HeavenScent's Profile

HeavenScent
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CurlTalk Activity

Member Since:
Aug 16, 2013
Last Online:
Aug 18, 2013
Total Posts:
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HeavenScent's Latest Product Reviews

Mixed Chicks Deep Conditioner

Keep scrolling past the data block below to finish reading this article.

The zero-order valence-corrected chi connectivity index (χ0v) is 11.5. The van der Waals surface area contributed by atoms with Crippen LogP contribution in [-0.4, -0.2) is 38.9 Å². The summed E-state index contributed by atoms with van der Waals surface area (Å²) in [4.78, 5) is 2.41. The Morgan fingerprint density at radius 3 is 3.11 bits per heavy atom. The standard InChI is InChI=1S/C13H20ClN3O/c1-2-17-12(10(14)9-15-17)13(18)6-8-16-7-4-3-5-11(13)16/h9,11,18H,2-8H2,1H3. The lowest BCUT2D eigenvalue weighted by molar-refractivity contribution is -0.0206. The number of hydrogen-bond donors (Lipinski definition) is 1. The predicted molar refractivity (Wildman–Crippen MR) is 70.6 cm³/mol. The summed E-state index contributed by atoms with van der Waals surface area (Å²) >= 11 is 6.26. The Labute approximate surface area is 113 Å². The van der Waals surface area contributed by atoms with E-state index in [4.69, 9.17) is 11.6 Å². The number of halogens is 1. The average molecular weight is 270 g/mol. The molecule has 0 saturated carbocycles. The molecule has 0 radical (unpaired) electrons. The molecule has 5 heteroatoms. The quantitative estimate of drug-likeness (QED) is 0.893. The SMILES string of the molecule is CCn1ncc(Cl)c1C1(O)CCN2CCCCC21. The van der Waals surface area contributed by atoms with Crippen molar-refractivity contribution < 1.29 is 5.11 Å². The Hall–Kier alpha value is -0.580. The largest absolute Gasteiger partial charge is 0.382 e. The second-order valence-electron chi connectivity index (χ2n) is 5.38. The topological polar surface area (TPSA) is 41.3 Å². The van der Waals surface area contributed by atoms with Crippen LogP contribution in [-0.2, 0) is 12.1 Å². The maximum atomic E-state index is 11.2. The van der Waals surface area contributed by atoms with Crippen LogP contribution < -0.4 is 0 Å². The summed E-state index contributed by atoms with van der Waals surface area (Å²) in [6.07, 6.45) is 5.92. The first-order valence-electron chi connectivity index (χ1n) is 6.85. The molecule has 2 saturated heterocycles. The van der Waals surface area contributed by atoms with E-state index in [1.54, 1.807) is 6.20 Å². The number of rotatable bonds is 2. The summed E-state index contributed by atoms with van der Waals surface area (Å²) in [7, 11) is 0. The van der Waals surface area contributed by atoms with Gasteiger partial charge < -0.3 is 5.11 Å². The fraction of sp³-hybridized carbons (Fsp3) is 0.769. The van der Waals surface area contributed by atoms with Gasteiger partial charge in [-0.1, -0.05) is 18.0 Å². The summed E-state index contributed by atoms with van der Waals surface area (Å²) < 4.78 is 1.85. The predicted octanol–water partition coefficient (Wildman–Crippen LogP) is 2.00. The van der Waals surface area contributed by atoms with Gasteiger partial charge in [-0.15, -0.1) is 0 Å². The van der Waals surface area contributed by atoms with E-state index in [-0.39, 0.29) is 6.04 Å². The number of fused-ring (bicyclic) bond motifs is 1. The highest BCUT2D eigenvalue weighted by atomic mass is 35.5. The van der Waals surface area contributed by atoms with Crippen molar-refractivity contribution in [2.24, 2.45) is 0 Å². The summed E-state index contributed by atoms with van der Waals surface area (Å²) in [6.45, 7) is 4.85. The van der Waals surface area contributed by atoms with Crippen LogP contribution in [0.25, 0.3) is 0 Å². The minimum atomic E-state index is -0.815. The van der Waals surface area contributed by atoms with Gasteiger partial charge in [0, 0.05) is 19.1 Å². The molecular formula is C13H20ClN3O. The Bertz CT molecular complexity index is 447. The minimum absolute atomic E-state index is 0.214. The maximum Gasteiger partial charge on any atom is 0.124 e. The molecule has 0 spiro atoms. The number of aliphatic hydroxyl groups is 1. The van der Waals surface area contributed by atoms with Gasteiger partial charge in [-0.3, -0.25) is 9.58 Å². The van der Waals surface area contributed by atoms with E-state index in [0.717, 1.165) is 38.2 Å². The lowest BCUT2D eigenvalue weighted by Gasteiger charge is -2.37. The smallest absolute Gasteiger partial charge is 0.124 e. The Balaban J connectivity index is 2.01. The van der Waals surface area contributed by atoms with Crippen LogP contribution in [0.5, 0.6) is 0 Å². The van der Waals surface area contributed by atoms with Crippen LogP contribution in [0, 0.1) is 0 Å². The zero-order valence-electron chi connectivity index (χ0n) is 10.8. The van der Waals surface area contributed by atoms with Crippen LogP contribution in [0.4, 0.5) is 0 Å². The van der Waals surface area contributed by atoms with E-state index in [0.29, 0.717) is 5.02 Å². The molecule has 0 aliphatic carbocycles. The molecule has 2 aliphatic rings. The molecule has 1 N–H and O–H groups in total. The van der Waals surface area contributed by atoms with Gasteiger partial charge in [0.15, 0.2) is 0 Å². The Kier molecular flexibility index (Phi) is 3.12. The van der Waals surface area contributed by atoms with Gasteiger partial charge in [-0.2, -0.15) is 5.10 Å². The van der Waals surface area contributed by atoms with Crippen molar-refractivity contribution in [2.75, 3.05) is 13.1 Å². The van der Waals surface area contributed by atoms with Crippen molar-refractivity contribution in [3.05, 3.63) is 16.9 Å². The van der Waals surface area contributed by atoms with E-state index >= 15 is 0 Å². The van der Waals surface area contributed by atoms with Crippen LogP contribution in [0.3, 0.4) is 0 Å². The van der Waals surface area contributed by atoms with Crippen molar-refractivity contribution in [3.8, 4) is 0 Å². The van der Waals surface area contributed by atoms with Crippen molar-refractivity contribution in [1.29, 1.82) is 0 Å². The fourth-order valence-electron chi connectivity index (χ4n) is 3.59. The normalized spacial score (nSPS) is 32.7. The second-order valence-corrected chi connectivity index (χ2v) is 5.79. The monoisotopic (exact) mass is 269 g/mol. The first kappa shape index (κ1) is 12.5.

Aug 16, 2013 - I was so thrilled to finally get my hands of the largest container I could find at my Local Beauty supply for 49.99  this came HIGHY RECOMMENDED by Phillyzjampoet (YouTube) who Raved and said this is all she uses on her hair, well quite naturally I would never second guess her or even the Major Brand Mixed Chicks who are natural Curlies ..never would I ever check the ingredients never ... Well' after leaving my beauty supply at a Red Light thought I'd take a quick peep at the ingredients to see how well this conditioner is since its sold at all Major Target stores as well ... OMG I almost fainted when my eyes zoomed at the last ingredient SODIUM CHLORIDE ..this is the very ingredient I always avoid and according to www.tightlycurly.com this is to be Avoided !!  Read on for a full description as yes I'm stuck with this since I'm unable to get a refund due to the stores return Policy .. Salt     Avoid  (Such as Sodium Chloride or Potassium Chloride). Corrosive. Used as a cheap thickener or to keep product from separating. Can rough up cuticle and make hair dried out and brittle [ Begoun (Hair) pg 304].  See also: Salts  Source(s): Begoun  Salts    (aka Ionic compounds)  Okay  Many of the ingredients I look up call themselves "salts" of another ingredient. Now, I don't like to see the Sodium chloride type of salt in any product that I'm going to let stay in my hair for a while. But I also wanted to put in a more technical definition for those ingredients that were "salts of" something else, for those of you who want more information about what exactly that is. So I pulled out my old Chemistry text book and refreshed my memory:  Ions are particles with an electrical charge. An ionic compound in it's simplest form is often one positively charged ion, and one negatively charge ion held together by the attraction of their charges.  Salts are basically simple combinations of ions that are electrically balanced, so they are neutral when combined. For example, Sodium chloride is an ionic compound because it is made of Sodium (which is positive) and Chloride (which is negative), and it is also a salt, because it is neutral when put together [Chemistry: THe Molecular Science by Olmsted & Williams (2nd ed.) pgs 64-66].  I've learned my lesson to always read the ingredients and never take anyone's word especially when it comes to my Natural hair !